SACRAMENTO (CN) - A school union president says the ballot language for California's Proposition 14 is slanted to encourage passage in the June primary. Prop. 14, which would send the "top-two" vote-getters or "voter nominated" candidates to the general election, "eliminates the rights of political parties, eliminates the ability to consider independent or write-in candidates in the general election, and eliminates the requirement that candidates identify party preference," according to the complaint in Superior Court.
"Voters will have fewer options, not more," says plaintiff Allan Clark, president of the California Schools Employee Association.
In suing Secretary of State Debra Bowen, Clark says the language in the ballot pamphlet is "false, misleading, or otherwise not fair and impartial."
Clark says the ballot material "unlawfully attempts to use the ballot label and title and summary to persuade voters to adopt Proposition 14 using biased words and phrases that advocate for the measure's adoption rather than merely informing voters about its chief purpose."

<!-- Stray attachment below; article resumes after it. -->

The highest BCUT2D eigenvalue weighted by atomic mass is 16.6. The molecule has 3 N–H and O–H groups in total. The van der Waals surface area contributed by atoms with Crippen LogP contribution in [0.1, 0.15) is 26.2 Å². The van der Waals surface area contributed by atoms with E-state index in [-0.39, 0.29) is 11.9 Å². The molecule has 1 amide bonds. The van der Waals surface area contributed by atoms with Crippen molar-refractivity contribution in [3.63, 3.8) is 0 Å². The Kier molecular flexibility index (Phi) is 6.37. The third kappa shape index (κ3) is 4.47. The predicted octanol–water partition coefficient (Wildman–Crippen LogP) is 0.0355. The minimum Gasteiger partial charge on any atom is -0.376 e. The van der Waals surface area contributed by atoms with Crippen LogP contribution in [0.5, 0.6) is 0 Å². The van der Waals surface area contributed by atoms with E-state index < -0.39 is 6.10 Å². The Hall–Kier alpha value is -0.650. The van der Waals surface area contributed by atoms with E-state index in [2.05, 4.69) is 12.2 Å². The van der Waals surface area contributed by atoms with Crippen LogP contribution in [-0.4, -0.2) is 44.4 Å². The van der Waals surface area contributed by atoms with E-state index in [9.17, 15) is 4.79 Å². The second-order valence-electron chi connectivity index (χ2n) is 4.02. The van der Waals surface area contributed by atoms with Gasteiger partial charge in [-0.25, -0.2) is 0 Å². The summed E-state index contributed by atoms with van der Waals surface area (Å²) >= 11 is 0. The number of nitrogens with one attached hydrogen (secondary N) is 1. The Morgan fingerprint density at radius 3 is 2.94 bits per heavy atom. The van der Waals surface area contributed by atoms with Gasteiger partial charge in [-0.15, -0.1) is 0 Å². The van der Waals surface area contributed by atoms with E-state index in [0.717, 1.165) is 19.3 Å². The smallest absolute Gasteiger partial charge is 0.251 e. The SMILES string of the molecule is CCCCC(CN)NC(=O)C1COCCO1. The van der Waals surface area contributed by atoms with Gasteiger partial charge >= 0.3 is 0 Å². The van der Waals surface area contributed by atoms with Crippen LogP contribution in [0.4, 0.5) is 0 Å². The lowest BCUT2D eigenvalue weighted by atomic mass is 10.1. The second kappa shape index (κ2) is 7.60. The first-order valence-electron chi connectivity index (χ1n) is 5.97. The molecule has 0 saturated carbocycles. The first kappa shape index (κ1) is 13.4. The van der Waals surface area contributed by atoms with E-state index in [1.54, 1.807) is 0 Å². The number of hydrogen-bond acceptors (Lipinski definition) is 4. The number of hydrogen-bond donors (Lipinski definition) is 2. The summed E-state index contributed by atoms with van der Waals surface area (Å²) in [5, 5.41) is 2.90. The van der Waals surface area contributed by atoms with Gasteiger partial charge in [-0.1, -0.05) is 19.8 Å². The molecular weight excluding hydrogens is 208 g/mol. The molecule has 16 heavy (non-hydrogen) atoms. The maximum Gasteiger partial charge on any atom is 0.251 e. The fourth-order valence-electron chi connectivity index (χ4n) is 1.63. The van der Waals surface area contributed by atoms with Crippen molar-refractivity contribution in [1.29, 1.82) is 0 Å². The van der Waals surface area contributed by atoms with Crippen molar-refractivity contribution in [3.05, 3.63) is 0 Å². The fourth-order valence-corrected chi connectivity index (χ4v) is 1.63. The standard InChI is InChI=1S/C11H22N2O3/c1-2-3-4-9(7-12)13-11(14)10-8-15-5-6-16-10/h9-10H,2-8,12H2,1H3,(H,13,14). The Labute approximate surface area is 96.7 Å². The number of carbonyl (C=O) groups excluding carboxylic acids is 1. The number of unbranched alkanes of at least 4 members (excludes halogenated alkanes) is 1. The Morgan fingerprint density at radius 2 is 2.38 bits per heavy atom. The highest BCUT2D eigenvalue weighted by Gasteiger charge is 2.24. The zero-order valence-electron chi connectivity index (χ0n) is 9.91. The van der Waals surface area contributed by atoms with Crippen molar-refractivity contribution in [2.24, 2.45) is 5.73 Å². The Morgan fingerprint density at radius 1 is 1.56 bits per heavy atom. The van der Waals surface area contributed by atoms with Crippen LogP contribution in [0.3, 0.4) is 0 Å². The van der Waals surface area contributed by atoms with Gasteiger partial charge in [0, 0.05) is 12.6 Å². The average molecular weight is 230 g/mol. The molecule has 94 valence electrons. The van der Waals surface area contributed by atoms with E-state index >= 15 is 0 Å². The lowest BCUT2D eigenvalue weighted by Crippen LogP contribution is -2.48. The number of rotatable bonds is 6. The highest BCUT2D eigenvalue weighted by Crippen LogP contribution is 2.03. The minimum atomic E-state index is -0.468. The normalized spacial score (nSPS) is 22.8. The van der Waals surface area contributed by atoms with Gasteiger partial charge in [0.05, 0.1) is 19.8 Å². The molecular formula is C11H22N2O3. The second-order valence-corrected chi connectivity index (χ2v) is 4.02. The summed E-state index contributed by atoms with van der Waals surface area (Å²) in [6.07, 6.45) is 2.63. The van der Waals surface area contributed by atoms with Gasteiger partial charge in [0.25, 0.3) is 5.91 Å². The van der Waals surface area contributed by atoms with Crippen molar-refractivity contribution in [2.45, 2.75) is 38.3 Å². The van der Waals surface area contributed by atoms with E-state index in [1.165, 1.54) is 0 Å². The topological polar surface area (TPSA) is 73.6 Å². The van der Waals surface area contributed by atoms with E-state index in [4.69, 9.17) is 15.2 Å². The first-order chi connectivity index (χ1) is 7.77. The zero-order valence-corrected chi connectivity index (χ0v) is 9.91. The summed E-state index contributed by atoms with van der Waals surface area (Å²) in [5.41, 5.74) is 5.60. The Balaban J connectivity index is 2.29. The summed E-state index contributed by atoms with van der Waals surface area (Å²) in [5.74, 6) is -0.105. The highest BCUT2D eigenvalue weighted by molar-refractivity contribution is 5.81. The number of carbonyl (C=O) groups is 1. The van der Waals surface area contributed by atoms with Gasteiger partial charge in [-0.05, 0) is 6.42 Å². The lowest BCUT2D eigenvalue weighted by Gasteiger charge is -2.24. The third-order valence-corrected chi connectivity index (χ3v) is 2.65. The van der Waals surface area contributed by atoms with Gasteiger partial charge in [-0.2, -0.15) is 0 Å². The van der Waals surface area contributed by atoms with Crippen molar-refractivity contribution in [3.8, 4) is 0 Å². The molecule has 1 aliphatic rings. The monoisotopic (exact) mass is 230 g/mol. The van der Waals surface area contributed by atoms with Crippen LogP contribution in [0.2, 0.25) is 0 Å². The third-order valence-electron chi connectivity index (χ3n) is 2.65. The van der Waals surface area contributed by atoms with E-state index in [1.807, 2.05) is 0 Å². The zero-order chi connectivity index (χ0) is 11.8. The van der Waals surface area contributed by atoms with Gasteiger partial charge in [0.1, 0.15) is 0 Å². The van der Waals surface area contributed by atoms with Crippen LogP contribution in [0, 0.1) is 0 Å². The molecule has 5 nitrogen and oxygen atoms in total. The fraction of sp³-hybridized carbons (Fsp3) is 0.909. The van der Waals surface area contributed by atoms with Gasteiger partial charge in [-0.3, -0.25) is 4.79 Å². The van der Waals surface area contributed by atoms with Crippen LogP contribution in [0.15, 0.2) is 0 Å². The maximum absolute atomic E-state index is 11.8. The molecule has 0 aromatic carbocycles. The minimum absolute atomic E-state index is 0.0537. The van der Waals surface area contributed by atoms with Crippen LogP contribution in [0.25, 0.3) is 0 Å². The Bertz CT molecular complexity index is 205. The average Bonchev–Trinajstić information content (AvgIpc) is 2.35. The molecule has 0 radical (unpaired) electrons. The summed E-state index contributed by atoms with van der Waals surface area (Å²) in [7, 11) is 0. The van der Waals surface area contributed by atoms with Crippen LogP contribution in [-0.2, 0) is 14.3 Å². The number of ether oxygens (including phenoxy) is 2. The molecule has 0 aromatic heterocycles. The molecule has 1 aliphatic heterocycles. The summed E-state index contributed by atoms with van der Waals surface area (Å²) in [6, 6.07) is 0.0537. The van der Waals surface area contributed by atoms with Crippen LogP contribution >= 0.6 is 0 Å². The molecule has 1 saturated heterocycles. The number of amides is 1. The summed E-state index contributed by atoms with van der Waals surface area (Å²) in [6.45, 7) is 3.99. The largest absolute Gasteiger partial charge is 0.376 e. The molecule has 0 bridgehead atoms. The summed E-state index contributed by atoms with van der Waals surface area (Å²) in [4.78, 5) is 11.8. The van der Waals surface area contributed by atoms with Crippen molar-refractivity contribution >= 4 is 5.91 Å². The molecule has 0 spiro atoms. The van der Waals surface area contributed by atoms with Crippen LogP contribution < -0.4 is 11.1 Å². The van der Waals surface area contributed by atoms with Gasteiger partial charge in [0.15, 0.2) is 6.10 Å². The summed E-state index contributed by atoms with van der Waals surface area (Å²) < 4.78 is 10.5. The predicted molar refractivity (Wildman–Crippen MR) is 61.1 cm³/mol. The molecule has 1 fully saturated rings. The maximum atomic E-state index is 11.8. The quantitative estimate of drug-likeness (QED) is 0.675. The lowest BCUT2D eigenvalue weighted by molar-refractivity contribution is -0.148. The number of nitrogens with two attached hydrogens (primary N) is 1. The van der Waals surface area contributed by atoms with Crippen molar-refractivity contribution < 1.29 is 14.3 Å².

Clarks says use of the "non-neutral" words "reform" and "reforming ... place a positive spin on the changes the measure would make."
The ballot language claims that Prop. 14 will promote greater participation in elections, but "nothing in the measure directly impacts voter turnout," Clark says.
He adds that the ballot materials "omit or conceal" information that would cause voters to have concerns about the measure.
The Elections Code requires the state attorney general to prepare a fair and impartial label, title and summary for all ballot measures, but "the Legislature overrode that requirement for Proposition 14 and instead crafted its own," the complaint states.
Bowen set a March 15 deadline for legal challenges to ballot materials for the June primary.
Clark seeks writ of mandate to force amendment of the ballot label, title and summary. He is represented by Deborah Caplan with Olson Hagel & Fishburn.
Read the Top 8
Sign up for the Top 8, a roundup of the day's top stories delivered directly to your inbox Monday through Friday.